Nature sports such as skiing, climbing, and surfing have had a significant influence on Western popular culture since the mid-twentieth century and participation in such sports continues to grow. Written in a clear and accessible style, this important book provides a comprehensive philosophical analysis of nature sports.
Philosophy and Nature Sports offers an engaging inquiry into how nature sports differ from mainstream sports, how these differences are related to their value as human activities, and the role of the environments in which such sports take place. Addressing the claim that the most distinctive feature of nature sports is the relationship between participants and the natural world, the book also examines a wide range of topics, such as ethics, risk, gender construction, the social role of nature sport subcultures and the aesthetic experiences of nature sports athletes. Tying these together is the question of what it is that attracts us to nature sports and why they hold meaning for us.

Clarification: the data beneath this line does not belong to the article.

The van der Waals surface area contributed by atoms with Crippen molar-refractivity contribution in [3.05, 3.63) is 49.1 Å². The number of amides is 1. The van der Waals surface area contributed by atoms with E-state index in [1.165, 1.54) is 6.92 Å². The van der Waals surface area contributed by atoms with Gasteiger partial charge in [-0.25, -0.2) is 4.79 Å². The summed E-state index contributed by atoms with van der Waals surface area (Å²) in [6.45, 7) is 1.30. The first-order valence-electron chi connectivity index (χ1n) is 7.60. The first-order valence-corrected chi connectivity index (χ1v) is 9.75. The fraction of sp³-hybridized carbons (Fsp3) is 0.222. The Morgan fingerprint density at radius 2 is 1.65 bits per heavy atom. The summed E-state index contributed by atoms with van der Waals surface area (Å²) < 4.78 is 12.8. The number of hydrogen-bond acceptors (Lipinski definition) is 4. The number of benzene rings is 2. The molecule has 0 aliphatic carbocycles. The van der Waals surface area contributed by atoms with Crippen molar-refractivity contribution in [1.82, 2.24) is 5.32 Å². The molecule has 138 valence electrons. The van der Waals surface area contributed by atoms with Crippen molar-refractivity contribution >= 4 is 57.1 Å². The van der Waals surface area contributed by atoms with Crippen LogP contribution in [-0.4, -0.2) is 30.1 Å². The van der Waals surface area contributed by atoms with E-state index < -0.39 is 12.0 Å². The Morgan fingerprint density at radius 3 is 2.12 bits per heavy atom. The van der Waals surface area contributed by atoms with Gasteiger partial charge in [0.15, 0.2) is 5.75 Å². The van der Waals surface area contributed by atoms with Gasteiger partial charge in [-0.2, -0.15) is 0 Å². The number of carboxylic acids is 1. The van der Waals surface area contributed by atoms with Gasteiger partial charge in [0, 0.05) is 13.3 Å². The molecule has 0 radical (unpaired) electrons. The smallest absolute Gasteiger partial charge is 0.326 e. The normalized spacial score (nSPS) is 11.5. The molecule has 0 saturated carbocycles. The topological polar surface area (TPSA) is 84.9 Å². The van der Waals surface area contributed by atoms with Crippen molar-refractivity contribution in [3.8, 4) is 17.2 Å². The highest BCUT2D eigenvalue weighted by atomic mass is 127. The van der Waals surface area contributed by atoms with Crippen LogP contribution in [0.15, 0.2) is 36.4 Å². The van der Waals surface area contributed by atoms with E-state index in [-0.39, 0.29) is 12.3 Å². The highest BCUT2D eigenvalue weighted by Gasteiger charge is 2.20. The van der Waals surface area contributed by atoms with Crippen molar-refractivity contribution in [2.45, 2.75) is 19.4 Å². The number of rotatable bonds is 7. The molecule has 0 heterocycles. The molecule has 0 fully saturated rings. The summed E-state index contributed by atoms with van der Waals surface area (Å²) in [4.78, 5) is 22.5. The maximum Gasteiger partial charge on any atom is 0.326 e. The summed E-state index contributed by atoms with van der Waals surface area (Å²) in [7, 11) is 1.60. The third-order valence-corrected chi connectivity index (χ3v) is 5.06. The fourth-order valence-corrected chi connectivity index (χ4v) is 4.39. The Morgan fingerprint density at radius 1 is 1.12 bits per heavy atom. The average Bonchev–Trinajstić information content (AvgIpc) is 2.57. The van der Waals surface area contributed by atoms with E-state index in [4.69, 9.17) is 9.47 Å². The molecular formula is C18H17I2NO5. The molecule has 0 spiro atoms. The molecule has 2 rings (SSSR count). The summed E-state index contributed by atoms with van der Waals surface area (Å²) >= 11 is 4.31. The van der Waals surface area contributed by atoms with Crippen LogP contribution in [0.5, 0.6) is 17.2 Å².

This is a valuable resource for students and academics in fields such as alternative sports, alternative sport subcultures, sport philosophy, sport and social issues, ethics, and phenomenology. It is also a fascinating read for outdoor educators and practitioners.
Table of Contents
1. What are Nature Sports?
2. The Nature of Nature Sports
3. Categorizing Nature Sports
4. Nature Sports, Intensity, and the Sublime
5. Ski Bums, Surf Bums, Climbing Bums: Philosophical Issues in the Sport Bum Lifestyle
6. Constructing Gender in Nature Sports
7. Reflections on Risk
8. Aesthetic Experience in Nature Sports
Kevin Krein is Professor of Philosophy and Academic Director of Outdoor Studies at the University of Alaska Southeast, USA. He is a co-owner and guide at Alaska Powder Descents ski guiding service and the author of numerous articles on diverse issues in nature sports philosophy.